By 2050, the agricultural food production will need to enhance 60% to meet the increased demand, and most of this will anticipate to come from increased productivity to feed the gigantic population of the world amongst which expected 2.4 billion people in developing countries, concentrated in South Asia and sub-Saharan Africa. Raising agricultural productivity and incomes in small holder production sector is crucial for reducing poverty and achieving food security, as a key driver of economic transformation and growth.

Climate change is already hampering agricultural growth. According to IPCC, climate change affects crop production in several regions of the world, with negative effects more common than positive, and developing countries are highly vulnerable to further negative impacts. Increases in the frequency and intensity of extreme events such as drought, heavy rainfall, flooding and high maximum temperatures are already occurring and expected to accelerate in many regions. Average and seasonal maximum temperatures are projected to continue rising, with higher average rainfall overall. These effects will not, however, be evenly distributed. Water scarcity and drought in already dry regions are also likely to increase by the end of century.

Increased Climate variability exacerbates production risks and challenges farmers’ risk coping ability. Climate change is estimated to influence yields by changing crop phonology, change cropping systems, pest & disease life cycles, fish life and livestock. Climate change poses threat to food access for both rural and urban population by reducing agricultural production and incomes, increasing risks and disrupting markets. Poor producers, the landless and marginalized ethnic groups are particularly vulnerable.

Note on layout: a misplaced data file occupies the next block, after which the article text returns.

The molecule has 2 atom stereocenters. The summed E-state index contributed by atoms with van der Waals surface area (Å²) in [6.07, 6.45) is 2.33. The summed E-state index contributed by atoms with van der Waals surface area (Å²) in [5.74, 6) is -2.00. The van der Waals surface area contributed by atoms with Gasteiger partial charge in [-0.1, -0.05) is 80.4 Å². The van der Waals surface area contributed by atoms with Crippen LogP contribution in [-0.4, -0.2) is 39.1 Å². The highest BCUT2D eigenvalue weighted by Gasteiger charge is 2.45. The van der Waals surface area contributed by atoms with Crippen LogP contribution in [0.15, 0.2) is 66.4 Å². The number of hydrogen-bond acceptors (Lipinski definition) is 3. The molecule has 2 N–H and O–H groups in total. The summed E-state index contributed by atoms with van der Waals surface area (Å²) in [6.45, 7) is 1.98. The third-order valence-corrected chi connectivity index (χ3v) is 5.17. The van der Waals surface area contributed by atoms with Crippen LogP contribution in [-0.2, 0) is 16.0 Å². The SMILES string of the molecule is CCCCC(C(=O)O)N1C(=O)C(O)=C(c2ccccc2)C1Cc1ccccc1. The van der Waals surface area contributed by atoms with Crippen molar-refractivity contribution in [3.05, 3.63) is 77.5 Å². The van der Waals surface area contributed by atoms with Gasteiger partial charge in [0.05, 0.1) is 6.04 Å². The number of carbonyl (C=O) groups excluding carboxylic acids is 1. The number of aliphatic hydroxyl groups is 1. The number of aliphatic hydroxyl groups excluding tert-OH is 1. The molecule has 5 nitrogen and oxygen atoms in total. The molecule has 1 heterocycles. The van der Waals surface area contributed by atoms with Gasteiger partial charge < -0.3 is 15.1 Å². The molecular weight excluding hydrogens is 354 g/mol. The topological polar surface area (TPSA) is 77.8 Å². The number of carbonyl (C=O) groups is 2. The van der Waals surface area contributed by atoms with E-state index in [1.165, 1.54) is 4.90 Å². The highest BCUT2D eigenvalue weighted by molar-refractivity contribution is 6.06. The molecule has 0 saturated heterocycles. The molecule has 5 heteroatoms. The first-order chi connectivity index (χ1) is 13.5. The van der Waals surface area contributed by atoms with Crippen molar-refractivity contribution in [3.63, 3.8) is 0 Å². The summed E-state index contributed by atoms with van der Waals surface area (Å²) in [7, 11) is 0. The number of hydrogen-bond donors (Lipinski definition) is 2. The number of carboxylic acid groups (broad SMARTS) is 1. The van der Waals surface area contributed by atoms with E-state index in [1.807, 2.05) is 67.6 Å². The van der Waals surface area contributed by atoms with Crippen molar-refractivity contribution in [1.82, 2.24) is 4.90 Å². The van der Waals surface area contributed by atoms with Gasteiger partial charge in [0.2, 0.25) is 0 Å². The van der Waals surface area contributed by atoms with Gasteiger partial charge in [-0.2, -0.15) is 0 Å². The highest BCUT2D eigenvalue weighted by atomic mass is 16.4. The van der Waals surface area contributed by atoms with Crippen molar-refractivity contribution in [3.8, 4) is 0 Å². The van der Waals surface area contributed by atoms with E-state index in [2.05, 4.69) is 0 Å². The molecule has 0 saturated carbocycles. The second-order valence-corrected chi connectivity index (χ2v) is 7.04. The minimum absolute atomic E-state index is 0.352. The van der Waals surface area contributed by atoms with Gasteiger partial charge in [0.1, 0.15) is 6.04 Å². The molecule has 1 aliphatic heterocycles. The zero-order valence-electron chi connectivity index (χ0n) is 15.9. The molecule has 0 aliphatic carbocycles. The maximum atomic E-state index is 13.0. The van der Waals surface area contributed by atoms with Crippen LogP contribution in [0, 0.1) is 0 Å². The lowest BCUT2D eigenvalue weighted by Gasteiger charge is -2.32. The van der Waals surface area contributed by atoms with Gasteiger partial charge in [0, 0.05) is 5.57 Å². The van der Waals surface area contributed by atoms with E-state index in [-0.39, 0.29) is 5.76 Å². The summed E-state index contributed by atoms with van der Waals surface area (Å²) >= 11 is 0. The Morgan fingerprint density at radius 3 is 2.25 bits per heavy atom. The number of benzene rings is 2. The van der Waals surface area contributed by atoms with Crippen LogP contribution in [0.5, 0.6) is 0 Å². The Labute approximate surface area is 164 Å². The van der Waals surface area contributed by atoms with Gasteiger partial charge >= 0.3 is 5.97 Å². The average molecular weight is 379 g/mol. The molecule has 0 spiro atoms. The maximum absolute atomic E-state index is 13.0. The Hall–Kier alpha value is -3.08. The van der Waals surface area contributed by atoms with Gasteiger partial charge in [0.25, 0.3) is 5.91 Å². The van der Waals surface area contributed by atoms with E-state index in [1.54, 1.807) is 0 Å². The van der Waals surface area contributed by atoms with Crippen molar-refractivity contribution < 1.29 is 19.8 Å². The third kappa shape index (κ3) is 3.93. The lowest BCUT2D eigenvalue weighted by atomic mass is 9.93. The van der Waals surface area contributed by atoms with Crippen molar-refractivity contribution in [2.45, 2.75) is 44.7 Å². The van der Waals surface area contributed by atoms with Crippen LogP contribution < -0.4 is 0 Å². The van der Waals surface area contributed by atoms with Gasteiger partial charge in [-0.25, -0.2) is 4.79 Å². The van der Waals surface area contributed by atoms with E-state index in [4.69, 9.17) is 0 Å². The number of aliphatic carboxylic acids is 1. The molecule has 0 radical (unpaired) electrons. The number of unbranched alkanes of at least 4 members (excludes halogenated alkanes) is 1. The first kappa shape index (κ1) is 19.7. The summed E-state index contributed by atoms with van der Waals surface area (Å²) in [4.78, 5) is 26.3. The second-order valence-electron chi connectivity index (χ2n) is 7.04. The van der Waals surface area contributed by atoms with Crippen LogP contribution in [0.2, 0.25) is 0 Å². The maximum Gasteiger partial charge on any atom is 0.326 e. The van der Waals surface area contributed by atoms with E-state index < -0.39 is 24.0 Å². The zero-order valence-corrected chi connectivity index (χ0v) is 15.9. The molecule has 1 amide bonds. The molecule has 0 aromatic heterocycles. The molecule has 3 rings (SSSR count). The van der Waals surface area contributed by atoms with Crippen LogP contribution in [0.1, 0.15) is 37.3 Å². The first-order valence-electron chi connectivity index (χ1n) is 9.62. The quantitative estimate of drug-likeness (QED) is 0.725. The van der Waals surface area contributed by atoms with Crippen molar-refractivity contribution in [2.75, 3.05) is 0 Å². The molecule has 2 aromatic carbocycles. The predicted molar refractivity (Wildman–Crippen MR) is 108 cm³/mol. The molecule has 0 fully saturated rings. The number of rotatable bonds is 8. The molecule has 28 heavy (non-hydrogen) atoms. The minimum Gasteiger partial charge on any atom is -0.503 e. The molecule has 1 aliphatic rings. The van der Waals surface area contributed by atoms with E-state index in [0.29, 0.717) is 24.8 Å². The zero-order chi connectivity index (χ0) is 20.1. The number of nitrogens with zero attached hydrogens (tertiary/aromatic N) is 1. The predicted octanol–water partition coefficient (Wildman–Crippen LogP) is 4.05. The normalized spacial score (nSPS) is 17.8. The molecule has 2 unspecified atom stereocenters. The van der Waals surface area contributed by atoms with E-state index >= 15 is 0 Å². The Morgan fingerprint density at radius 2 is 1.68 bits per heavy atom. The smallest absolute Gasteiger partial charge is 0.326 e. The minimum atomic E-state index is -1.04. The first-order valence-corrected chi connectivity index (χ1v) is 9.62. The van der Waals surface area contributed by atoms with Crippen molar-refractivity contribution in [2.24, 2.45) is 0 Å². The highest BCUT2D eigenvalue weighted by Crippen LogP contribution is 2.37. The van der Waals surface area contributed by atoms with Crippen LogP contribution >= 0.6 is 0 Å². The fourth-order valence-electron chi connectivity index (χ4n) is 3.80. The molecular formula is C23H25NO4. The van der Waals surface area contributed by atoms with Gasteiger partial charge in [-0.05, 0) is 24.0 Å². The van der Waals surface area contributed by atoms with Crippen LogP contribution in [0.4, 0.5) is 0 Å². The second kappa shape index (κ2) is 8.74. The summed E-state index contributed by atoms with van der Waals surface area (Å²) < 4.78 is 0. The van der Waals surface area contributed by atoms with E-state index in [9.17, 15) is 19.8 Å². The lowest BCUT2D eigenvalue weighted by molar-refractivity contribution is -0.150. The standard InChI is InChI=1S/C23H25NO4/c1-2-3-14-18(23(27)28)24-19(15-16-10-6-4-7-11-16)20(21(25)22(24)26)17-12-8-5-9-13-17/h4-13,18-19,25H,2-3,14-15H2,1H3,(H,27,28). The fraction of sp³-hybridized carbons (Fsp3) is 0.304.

To sustainably increase the productivity, enhance resilience to climate stresses, and reduce greenhouse gas emissions, there are options to adapt climate smart agricultural technologies, practices and services. Similarly, rainwater harvesting, use of improved seeds, ICT based agro-advisories and crop/livestock insurances can also help farmers to reduce the impact of climate change and variability. A meta-analysis of crop simulation under several climate scenarios found that farm level adaptations can increase crop yields by an average of 7-15% when compared to without adaptation.

The climate smart agriculture in terms of Water smart, Energy smart, Nutrient smart, Carbon smart, Weather smart and Knowledge smart technologies is paving its way towards sustainability.

The aim of the 9th National Extension Education Congress (NEEC) is to bring into focus the plausible neo-extension perspectives and horizons in Climate Smart Agricultural Technologies, Practices and Services: to identify opportunities and the best ways to diffuse the CSA technologies, practices and services focusing on the development of resilient food production systems that lead to food and income security under progressive climate change and variability.

Themes and sub-themes

  • Climate Smart farming and food and nutritional security- challenges and strategies
  • Neo-extension horizon and researches towards climate elegant agriculture
  • Innovations in Climate Smart farming to address biotic and abiotic stress arising due to change in climate
  • Post harvest technology, value addition, farm mechanisation , nutri-sensitive interventions for women and entrepreneuring in farming.
  • Indigenous Technical Knowledge (ITK) and Information and Communication Technology (ICT) in climate smart farming.
  • Engagement of youth in climate smart agricultural and secondary agriculture.
  • Role of Soil and water conservation interventions and renewable energy technologies in climate smart agriculture.
  • Livestock based farming system to mitigate climate change.

Congress Organizers

Keynote Speakers

Our Sponsors

Key Dates